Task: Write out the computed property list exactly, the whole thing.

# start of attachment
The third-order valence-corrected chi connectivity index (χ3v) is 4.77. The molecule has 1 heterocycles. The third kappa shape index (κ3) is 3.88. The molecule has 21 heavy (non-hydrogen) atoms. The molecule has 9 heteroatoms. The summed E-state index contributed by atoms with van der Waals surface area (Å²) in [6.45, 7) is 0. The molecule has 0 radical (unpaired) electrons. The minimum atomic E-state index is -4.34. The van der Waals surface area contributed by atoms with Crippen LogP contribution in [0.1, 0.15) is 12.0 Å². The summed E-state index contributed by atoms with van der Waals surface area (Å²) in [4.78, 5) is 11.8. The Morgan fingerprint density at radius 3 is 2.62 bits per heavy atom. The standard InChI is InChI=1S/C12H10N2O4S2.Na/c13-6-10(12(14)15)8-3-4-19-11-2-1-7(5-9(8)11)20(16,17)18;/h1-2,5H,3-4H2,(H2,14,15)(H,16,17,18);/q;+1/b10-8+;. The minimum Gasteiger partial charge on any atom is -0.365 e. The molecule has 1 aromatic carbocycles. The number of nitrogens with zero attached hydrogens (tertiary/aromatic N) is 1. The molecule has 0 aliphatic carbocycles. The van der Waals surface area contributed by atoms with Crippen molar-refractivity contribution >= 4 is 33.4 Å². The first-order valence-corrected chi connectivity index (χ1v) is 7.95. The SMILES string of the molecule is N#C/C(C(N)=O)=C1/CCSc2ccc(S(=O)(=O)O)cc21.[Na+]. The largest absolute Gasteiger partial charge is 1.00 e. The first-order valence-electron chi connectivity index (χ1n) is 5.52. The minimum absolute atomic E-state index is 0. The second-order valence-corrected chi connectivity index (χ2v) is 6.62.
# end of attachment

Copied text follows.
The third-order valence-corrected chi connectivity index (χ3v) is 4.77. The molecule has 1 heterocycles. The third kappa shape index (κ3) is 3.88. The molecule has 21 heavy (non-hydrogen) atoms. The molecule has 9 heteroatoms. The summed E-state index contributed by atoms with van der Waals surface area (Å²) in [6.45, 7) is 0. The molecule has 0 radical (unpaired) electrons. The minimum atomic E-state index is -4.34. The van der Waals surface area contributed by atoms with Crippen LogP contribution in [0.1, 0.15) is 12.0 Å². The summed E-state index contributed by atoms with van der Waals surface area (Å²) in [4.78, 5) is 11.8. The Morgan fingerprint density at radius 3 is 2.62 bits per heavy atom. The standard InChI is InChI=1S/C12H10N2O4S2.Na/c13-6-10(12(14)15)8-3-4-19-11-2-1-7(5-9(8)11)20(16,17)18;/h1-2,5H,3-4H2,(H2,14,15)(H,16,17,18);/q;+1/b10-8+;. The minimum Gasteiger partial charge on any atom is -0.365 e. The molecule has 1 aromatic carbocycles. The number of nitrogens with zero attached hydrogens (tertiary/aromatic N) is 1. The molecule has 0 aliphatic carbocycles. The van der Waals surface area contributed by atoms with Crippen molar-refractivity contribution >= 4 is 33.4 Å². The first-order valence-corrected chi connectivity index (χ1v) is 7.95. The SMILES string of the molecule is N#C/C(C(N)=O)=C1/CCSc2ccc(S(=O)(=O)O)cc21.[Na+]. The largest absolute Gasteiger partial charge is 1.00 e. The first-order valence-electron chi connectivity index (χ1n) is 5.52. The minimum absolute atomic E-state index is 0. The second-order valence-corrected chi connectivity index (χ2v) is 6.62.